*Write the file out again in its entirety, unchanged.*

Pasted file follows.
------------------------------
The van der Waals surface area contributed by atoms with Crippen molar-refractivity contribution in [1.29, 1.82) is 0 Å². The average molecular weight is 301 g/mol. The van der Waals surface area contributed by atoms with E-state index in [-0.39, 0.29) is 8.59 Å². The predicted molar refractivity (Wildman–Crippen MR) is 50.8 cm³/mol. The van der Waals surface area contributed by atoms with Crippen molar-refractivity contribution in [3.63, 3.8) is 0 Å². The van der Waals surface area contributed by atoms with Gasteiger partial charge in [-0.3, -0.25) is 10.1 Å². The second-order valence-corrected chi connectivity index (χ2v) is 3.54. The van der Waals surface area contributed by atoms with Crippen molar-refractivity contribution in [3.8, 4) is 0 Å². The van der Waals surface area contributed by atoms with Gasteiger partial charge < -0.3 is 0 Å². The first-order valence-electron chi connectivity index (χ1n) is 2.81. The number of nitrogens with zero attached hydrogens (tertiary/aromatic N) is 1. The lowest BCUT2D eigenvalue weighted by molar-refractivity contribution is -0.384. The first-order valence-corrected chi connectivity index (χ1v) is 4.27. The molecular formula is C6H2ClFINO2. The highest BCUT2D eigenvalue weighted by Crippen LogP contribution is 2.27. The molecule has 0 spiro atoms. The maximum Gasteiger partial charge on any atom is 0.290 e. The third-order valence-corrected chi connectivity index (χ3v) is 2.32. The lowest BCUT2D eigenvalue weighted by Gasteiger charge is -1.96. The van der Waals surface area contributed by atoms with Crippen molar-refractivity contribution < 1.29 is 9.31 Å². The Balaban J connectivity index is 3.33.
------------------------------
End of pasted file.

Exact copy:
The van der Waals surface area contributed by atoms with Crippen molar-refractivity contribution in [1.29, 1.82) is 0 Å². The average molecular weight is 301 g/mol. The van der Waals surface area contributed by atoms with E-state index in [-0.39, 0.29) is 8.59 Å². The predicted molar refractivity (Wildman–Crippen MR) is 50.8 cm³/mol. The van der Waals surface area contributed by atoms with Crippen molar-refractivity contribution in [3.63, 3.8) is 0 Å². The van der Waals surface area contributed by atoms with Gasteiger partial charge in [-0.3, -0.25) is 10.1 Å². The second-order valence-corrected chi connectivity index (χ2v) is 3.54. The van der Waals surface area contributed by atoms with Crippen molar-refractivity contribution in [3.8, 4) is 0 Å². The van der Waals surface area contributed by atoms with Gasteiger partial charge < -0.3 is 0 Å². The first-order valence-electron chi connectivity index (χ1n) is 2.81. The number of nitrogens with zero attached hydrogens (tertiary/aromatic N) is 1. The lowest BCUT2D eigenvalue weighted by molar-refractivity contribution is -0.384. The first-order valence-corrected chi connectivity index (χ1v) is 4.27. The molecular formula is C6H2ClFINO2. The highest BCUT2D eigenvalue weighted by Crippen LogP contribution is 2.27. The molecule has 0 spiro atoms. The maximum Gasteiger partial charge on any atom is 0.290 e. The third-order valence-corrected chi connectivity index (χ3v) is 2.32. The lowest BCUT2D eigenvalue weighted by Gasteiger charge is -1.96. The van der Waals surface area contributed by atoms with Crippen molar-refractivity contribution < 1.29 is 9.31 Å². The Balaban J connectivity index is 3.33.